Co­me­di­ans not laugh­ing at char­ac­ter in ‘The Simp­sons’

The Trentonian (Trenton, NJ) - - ENTERTAINMENT -

NEW YORK » Grow­ing up in New York in the 1980s, co­me­dian Hari Kond­abolu was like many young peo­ple. He watched “The Simp­sons” and he adored “The Simp­sons.” There was just one thing that both­ered him about it. Amid the fic­tional Spring­field barflies, in­com­pe­tent doc­tors, clowns and crazy eggheads was a truly car­toon­ish char­ac­ter — Apu, the KwikE-Mart clerk who sold ex­pired food, ripped off cus­tomers and de­liv­ered the sing-songy slo­gan “Thank you, come again.”

To Kond­abolu and plenty of other peo­ple of South Asian her­itage, the pot-bel­lied, heav­ily ac­cented Apu led to real world bul­ly­ing, self-loathing and em­bar­rass­ment. Apu was one of the only In­dian im­mi­grants por­trayed in pop­u­lar cul­ture and yet he was a buf­foon.

“This char­ac­ter — the only rep­re­sen­ta­tion that we have — led a lot of kids who were born and raised here to feel non-Amer­i­can,” said Kond­abolu. “If you don’t nip racism in the bud from the be­gin­ning, it mu­tates and finds other ways of sur­viv­ing.” Kond­abolu, whose stand-up and pod­casts have a so­cially con­scious fo­cus, is now fight­ing back with the doc­u­men­tary “The Prob­lem With Apu,” air­ing on truTV on Sun­day at 10 p.m. EST.

He hopes the film is as funny as it is il­lu­mi­nat­ing — an im­por­tant thing if you’re go­ing to war with one of TVs most beloved an­i­mated in­sti­tu­tions. “As a co­me­dian, if you’re go­ing to kill joy, you bet­ter kill it with joy,” he said. The doc­u­men­tary fea­tures in­ter­views with other per­form­ers of South Asian her­itage, in­clud­ing Kal Penn, Aziz Ansari, Aasif Mandvi and Hasan Min­haj, who share their own dis­taste for Apu. Vivek Murthy, who be­came sur­geon gen­eral of the United States, re­calls be­ing bul­lied in sev­enth grade by a kid us­ing Apu’s ac­cent. “It’s not about him be­ing funny. That’s not the is­sue. He’s a fun­da­men­tally flawed char­ac­ter, based through the lens of a stereo­type. I think some­times peo­ple con­fuse some­times funny and wrong,” Kond­abolu said. Kond­abolu grew up in the di­verse New York bor­ough of Queens and was shocked to not see on film or TV what he saw on the streets every day. The mes­sage he got was that non-whites didn’t ex­ist. He be­came so desperate to con­nect with any­one on TV that he found solace in the im­mi­grant Balki from the sit­com “Per­fect Strangers.”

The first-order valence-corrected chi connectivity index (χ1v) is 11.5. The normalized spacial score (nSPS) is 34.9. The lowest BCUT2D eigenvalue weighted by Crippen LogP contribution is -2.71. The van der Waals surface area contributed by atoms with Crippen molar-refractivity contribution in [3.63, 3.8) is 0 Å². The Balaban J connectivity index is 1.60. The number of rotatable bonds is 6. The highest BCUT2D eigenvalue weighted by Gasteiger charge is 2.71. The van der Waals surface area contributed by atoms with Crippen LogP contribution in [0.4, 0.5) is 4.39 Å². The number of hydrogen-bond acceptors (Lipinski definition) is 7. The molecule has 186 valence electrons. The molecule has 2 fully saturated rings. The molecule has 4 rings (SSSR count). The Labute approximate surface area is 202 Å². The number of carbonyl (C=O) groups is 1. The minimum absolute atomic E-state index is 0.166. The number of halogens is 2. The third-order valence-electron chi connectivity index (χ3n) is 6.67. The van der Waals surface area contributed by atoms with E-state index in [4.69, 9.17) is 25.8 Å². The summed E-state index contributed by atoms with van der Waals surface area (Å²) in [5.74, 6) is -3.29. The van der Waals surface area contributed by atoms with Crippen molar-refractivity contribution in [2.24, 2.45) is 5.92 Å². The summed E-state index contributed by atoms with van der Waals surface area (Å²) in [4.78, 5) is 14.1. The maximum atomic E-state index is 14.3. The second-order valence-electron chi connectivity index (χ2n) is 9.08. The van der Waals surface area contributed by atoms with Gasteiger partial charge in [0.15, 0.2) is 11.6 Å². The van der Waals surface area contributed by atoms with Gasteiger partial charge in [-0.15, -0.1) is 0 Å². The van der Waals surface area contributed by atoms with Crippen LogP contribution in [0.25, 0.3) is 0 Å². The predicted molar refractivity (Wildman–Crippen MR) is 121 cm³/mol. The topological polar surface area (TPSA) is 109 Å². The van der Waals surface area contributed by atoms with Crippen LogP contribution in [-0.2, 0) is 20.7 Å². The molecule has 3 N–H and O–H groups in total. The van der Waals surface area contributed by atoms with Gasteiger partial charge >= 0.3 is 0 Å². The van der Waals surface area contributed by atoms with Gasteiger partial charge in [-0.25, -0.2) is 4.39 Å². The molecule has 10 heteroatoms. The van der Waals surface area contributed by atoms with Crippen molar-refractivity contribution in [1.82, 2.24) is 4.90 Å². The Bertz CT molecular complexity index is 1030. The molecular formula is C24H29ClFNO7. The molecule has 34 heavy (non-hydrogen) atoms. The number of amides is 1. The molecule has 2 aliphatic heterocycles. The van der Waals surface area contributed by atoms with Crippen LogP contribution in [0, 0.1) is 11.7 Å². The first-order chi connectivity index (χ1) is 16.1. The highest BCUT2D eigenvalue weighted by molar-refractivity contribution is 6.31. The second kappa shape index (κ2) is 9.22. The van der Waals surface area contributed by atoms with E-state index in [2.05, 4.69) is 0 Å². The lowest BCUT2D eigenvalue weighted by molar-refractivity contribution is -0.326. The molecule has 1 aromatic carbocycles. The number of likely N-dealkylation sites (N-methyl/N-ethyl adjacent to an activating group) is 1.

Penn, the “Des­ig­nated Sur­vivor” star who has mocked racial stereo­types in his “Harold & Ku­mar” films, sus­pects Hol­ly­wood can get away with a lot more mock­ing of Asian-Amer­i­cans than it can with another eth­nic group.

“If you had an African-Amer­i­can char­ac­ter — even a cartoon — with the types of stereo­types done for Apu, peo­ple would un­der­stand­ably, and very right­fully, raise hell and the stu­dio would say, ‘We can’t do this. This is not funny,’” said Penn.

“They would do it both be­cause they would see it as deeply prob­lem­atic and of­fen­sive but they would also say, ‘This joke is played out.’ That’s how I see a lot of ‘The Simp­sons’ stuff — it’s played out.”

To those who push back and say “The Simp­sons” is an equal-op­por­tu­nity of­fender that mocks var­i­ous eth­nic­i­ties and cul­tures, Kond­abolu ar­gues that some images have last­ing im­pact, es­pe­cially if you have so few of them.

“If you only have a hand­ful of rep­re­sen­ta­tions, each one counts more be­cause that’s the only thing you get,” he said. “If you’re a mid­dle-aged white dude, you can be any­thing. You can be a de­tec­tive, you can be the crook. You can be the pres­i­dent, you can be the as­sas­sin.” Brown peo­ple, on the other hand, come in two op­tions: ei­ther crafty ter­ror­ists or clerks and cab driv­ers.

Much of “The Prob­lem With Apu” be­comes like Michael Moore’s “Roger & Me” — an at­tempt to sit down with Hank Azaria, who’s won three Emmy Awards for his work on “The Simp­sons,” which in­cludes voic­ing Apu since the first episode in 1989.

Kond­abolu wants to know what in­spired this white man to cre­ate Apu and why he’s con­tin­ued. He also speaks to Whoopi Gold­berg and W. Ka­mau Bell for a larger con­text of the way mi­nori­ties are rep­re­sented in me­dia. (Azaria did not re­spond to a re­quest from The AP for com­ment.)

While he’s no Apu fan, Kond­abolu is adamant he’s not look­ing to end “The Simp­sons” or even re­move Apu. “I don’t see any point to killing him. What’s the point in killing him? To me, it’s lazy writ­ing if they kill him. They’re ‘The Simp­sons.’ They’re sup­posed to write their way out of it,” he said.

He re­mains a fan of the an­i­mated series. “You can love some­thing and crit­i­cize it. I mean, I’m a Mets fan,” he said, laugh­ing. “When peo­ple crit­i­cize Amer­ica, why do we as­sume that they hate it? I just want Amer­ica to play bet­ter. I want ‘The Simp­sons’ to play bet­ter.”

This story has been cor­rected to show that “The Simp­sons” first aired in 1989, not 1990.

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